A new study from Emory University demonstrates that New York is the NFL market most accommodating on Twitter toward gay NFL prospect Michael Sam, while Nashville is the least receptive.
The study analyzed tweets from all 31 NFL markets (both the Jets and Giants are included in the New York market) to determine how various NFL fan bases felt about Sam's arrival in professional football. From the study's authors:
We were interested in looking at how the fans in NFL cities feel about Michael Sam. In order to do this, we collected all tweets mentioning “Michael Sam” in the 31 NFL markets for the past 2 days (2/9 morning – 2/11 morning). The tweets were sorted by market, and analyzed for positive, negative, or neutral sentiment. Looking at the ratio of positive, negative, and neutral tweets allowed us to compare Twitter sentiment for Michael Sam across NFL Markets.
Following New York is St. Louis, perhaps unsurprisingly as Sam played college football at Missouri, whose Columbia campus is roughly a two-hour drive from St. Louis. Kansas City, also geographically close to Sam's alma mater, is ranked No. 7. The top ten most receptive cities are below:
- New York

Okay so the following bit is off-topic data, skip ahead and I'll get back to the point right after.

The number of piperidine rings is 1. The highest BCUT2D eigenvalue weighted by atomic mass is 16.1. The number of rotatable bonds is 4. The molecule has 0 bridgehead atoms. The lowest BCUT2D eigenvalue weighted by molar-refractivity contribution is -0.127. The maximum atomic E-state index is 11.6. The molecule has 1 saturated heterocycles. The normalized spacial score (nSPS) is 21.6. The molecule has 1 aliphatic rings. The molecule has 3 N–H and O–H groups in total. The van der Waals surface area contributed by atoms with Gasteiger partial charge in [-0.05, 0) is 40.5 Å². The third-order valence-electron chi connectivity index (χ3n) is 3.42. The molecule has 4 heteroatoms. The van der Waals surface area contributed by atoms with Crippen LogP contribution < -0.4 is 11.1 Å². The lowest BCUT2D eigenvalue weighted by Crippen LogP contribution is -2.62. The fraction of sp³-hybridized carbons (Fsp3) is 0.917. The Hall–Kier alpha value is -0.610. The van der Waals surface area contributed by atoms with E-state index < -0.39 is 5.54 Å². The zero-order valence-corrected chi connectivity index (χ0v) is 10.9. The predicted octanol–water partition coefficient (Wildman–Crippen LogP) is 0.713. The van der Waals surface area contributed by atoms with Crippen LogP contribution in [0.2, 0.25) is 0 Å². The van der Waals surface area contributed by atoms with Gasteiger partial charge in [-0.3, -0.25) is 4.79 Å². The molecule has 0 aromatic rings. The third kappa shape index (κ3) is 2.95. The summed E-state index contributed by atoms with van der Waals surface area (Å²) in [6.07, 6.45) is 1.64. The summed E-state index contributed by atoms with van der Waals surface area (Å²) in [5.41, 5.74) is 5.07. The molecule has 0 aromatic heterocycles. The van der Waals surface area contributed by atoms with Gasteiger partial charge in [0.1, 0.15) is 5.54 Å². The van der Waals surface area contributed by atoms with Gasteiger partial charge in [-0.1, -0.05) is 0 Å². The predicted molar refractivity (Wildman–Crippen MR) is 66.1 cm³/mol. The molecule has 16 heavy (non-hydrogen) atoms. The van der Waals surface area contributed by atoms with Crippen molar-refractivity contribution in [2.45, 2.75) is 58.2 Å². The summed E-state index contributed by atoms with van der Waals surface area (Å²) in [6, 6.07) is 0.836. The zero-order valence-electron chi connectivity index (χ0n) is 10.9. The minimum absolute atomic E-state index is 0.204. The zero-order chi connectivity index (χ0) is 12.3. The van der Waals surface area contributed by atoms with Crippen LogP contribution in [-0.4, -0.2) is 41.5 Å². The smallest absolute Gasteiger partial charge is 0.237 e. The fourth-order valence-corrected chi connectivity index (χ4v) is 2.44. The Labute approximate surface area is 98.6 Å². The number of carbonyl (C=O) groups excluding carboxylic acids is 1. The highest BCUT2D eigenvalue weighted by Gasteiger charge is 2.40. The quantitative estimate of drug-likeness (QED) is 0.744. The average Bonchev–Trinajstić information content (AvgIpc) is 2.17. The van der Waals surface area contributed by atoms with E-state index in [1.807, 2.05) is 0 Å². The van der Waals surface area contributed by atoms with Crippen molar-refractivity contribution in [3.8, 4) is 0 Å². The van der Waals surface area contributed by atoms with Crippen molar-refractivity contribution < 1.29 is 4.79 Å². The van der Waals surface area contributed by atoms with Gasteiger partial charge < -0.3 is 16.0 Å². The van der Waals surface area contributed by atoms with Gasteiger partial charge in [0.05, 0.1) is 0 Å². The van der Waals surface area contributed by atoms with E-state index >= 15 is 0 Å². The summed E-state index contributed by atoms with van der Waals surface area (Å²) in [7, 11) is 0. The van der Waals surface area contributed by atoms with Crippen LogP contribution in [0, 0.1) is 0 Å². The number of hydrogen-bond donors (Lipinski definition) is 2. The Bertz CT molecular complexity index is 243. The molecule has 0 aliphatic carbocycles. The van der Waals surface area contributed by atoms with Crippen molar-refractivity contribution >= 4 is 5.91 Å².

- St. Louis
- San Francisco
- Kansas City
The five least receptive NFL markets, according to the study, are Nashville, Oakland, Green Bay, Pittsburgh and San Diego.
The study obviously cannot present a complete picture as fan sentiment cannot be measured scientifically, particularly in terms of tweets. Also, fans often do not live within the team's official market; Green Bay Packers fans, for example, are widespread throughout the country. However, the study gives some idea of the NFL markets that would potentially be most welcoming toward Sam when he officially joins a team.
Sam, the reigning SEC defensive player of the year, is expected to become the first openly gay player in NFL history. After coming out to his Missouri teammates prior to the 2013 season, the defensive lineman finished the year with 11.5 sacks and helped the Tigers finish the year 12-2, including a victory in the Cotton Bowl.